DrWBD

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abolt18

I regret nothing. The end.
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I hope they succeed rapidly.
 
Aug 3, 2013
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Honestly, I read the claim and other news related against it and it's absolutely pointless and will be thrown out before lawyers even have a chance to present it. It's a standard contract case. You need liscenscure to practice medicine and the AOA is one of many licencing bodies in the USA. It sounds like these doctors had their licence from the MD bodies (FACS, etc.) and now want their money back from the AOA. It doesn't work like that lol. If you were licensed by the AOA, you pay the fee. That's how it works. If you already had a lisence and did'n't need the AOA yet still paid for it that's sortof your fault for not knowing the ruls in your state regarding which accredited body's licence was necessary/sufficient to practice in that state. The AOA doesn't force anyone to do anything.
 

NurWollen

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Honestly, I read the claim and other news related against it and it's absolutely pointless and will be thrown out before lawyers even have a chance to present it. It's a standard contract case. You need liscenscure to practice medicine and the AOA is one of many licencing bodies in the USA. It sounds like these doctors had their licence from the MD bodies (FACS, etc.) and now want their money back from the AOA. It doesn't work like that lol. If you were licensed by the AOA, you pay the fee. That's how it works. If you already had a lisence and did'n't need the AOA yet still paid for it that's sortof your fault for not knowing the ruls in your state regarding which accredited body's licence was necessary/sufficient to practice in that state. The AOA doesn't force anyone to do anything.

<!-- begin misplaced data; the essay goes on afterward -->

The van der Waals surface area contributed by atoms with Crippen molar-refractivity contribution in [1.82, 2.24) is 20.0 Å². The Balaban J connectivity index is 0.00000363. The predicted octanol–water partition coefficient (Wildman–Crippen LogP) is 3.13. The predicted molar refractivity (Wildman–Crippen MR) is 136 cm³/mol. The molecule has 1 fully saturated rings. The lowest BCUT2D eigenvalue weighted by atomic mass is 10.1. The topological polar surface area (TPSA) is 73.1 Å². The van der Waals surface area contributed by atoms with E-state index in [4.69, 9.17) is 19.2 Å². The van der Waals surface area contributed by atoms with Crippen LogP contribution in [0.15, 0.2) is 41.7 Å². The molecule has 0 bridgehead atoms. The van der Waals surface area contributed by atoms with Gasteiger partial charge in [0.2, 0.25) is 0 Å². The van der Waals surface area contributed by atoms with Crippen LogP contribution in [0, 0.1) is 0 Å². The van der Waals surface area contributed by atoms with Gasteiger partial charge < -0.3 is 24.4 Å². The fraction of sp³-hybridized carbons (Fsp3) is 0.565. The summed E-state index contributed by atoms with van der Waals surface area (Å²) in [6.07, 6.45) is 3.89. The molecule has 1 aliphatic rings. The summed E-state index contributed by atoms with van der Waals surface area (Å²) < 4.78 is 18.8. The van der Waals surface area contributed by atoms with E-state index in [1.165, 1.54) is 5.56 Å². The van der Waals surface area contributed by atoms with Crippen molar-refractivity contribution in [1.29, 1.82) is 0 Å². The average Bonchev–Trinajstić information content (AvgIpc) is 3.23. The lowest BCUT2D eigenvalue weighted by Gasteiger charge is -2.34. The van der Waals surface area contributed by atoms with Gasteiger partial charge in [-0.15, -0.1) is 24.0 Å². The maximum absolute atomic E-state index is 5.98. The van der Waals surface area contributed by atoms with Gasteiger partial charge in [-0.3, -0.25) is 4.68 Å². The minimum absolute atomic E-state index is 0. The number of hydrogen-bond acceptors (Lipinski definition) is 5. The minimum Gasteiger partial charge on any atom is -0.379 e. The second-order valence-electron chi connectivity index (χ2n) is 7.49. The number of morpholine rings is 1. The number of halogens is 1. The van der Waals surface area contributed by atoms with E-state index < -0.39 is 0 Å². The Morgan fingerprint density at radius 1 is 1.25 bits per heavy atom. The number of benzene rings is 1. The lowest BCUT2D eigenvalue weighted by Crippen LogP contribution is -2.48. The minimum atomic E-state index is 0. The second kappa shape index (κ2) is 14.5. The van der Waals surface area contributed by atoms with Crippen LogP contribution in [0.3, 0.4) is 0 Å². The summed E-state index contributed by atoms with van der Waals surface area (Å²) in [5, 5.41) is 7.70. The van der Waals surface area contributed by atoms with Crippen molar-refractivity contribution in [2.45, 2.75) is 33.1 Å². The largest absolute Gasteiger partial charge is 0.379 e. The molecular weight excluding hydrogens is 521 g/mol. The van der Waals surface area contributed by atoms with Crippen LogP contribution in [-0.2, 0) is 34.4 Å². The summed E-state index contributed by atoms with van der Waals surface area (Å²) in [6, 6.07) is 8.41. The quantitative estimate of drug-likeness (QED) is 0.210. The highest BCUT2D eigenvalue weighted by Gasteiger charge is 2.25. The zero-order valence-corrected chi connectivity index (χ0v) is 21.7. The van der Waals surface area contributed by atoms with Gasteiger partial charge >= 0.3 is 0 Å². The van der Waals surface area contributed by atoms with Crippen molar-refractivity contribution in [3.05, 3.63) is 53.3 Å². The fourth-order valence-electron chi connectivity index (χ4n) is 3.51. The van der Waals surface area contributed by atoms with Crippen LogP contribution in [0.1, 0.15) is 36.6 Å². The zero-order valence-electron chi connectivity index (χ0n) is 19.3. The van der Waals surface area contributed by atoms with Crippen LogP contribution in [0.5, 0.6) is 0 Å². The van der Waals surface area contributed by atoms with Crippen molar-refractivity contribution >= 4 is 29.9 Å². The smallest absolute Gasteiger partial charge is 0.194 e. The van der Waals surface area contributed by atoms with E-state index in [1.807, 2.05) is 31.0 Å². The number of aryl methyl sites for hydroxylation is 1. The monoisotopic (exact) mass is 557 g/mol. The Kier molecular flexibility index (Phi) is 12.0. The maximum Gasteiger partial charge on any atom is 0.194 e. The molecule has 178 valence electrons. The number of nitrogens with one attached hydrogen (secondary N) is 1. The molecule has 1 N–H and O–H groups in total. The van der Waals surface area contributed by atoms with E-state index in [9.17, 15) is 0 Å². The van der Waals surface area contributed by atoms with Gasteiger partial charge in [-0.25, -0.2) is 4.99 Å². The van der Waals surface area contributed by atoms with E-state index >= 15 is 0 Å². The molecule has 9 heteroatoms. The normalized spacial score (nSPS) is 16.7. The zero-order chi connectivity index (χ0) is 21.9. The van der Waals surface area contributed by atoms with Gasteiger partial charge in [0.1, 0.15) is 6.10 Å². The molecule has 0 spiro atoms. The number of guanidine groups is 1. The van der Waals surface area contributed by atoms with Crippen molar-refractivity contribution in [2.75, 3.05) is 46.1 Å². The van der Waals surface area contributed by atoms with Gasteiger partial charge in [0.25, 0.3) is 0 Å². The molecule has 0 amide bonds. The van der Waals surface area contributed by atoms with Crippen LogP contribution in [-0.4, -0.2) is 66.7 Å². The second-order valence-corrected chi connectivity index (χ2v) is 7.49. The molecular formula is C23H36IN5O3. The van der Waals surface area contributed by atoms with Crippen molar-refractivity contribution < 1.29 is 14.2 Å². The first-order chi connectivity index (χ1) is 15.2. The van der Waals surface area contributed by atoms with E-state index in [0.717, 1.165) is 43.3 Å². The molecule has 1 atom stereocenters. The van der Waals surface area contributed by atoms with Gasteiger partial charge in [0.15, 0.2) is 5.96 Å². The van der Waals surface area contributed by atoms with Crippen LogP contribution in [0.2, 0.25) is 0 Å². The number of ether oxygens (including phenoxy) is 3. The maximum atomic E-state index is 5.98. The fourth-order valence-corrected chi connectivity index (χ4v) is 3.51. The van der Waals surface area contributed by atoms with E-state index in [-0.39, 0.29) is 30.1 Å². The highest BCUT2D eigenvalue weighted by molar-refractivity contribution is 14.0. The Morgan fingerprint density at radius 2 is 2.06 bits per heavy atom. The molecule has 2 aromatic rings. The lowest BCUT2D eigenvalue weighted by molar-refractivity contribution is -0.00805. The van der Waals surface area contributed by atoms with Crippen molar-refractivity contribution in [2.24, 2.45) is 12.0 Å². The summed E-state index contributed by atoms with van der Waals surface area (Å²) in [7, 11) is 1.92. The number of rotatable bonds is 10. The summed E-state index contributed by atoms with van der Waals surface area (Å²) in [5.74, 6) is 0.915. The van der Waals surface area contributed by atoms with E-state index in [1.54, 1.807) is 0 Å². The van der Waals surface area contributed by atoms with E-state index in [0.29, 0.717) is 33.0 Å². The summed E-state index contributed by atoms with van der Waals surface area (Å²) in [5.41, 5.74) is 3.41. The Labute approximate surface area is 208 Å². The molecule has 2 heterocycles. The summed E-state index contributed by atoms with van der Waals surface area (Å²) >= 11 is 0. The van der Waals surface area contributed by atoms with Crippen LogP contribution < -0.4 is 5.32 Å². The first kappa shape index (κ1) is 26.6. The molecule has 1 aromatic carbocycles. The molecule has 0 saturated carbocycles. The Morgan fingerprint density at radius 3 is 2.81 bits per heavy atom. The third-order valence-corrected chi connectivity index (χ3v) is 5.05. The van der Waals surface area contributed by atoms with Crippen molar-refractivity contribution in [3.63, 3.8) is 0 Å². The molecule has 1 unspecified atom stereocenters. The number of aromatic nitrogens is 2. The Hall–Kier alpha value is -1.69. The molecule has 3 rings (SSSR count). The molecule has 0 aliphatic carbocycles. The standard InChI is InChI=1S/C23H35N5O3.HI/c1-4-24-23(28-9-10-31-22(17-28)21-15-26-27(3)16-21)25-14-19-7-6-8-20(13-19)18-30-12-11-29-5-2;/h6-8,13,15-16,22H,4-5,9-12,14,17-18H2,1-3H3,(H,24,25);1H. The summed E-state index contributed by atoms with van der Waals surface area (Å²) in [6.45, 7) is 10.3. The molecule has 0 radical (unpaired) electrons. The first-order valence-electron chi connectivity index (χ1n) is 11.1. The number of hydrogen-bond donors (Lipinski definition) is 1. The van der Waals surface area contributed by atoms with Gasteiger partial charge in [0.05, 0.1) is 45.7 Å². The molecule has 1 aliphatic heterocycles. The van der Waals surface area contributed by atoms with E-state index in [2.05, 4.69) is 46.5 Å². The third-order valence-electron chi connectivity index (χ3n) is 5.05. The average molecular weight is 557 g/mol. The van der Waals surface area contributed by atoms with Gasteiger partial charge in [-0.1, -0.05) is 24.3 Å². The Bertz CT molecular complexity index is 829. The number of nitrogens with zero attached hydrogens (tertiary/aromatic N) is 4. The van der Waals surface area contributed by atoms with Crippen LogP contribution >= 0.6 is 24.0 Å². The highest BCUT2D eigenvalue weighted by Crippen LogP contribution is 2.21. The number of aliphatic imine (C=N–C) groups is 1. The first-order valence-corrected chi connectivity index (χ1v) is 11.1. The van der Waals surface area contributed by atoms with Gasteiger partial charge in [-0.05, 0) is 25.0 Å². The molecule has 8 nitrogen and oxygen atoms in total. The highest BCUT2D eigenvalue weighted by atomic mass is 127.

Sorry, but that's not really correct.

The AOA doesn't license anybody. Neither do speciality organizations like the ACS, ACP, ACOG, etc. Titles like FACOG, FACP, FACS, are not the same as board certification. They indicate a certain level of membership in a professional society.

Only states license physicians.

The AOA does board certification on the DO side; the ABMS (and its contituent specialty boards) does board certification on the MD side. If you trained at an AOA residency, you can generally only be board certified by the AOA, not the ABMS. The plaintiffs in this case are AOA-trained physicians who can only be board certified by the AOA, who requires you to pay for membership in order to be board certified. Board certification is often required for employment and hospital privileges. Therefore, if you want to be employable, you pretty much have to pay membership dues to the AOA.

Note that ACGME-trained doctors do not have to pay for any memberships to maintain ABMS certification. They just have to pay the certification fee.
 
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DrWBD

DrWBD

Formerly 'wanna_be_do'
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Long Island, NY USA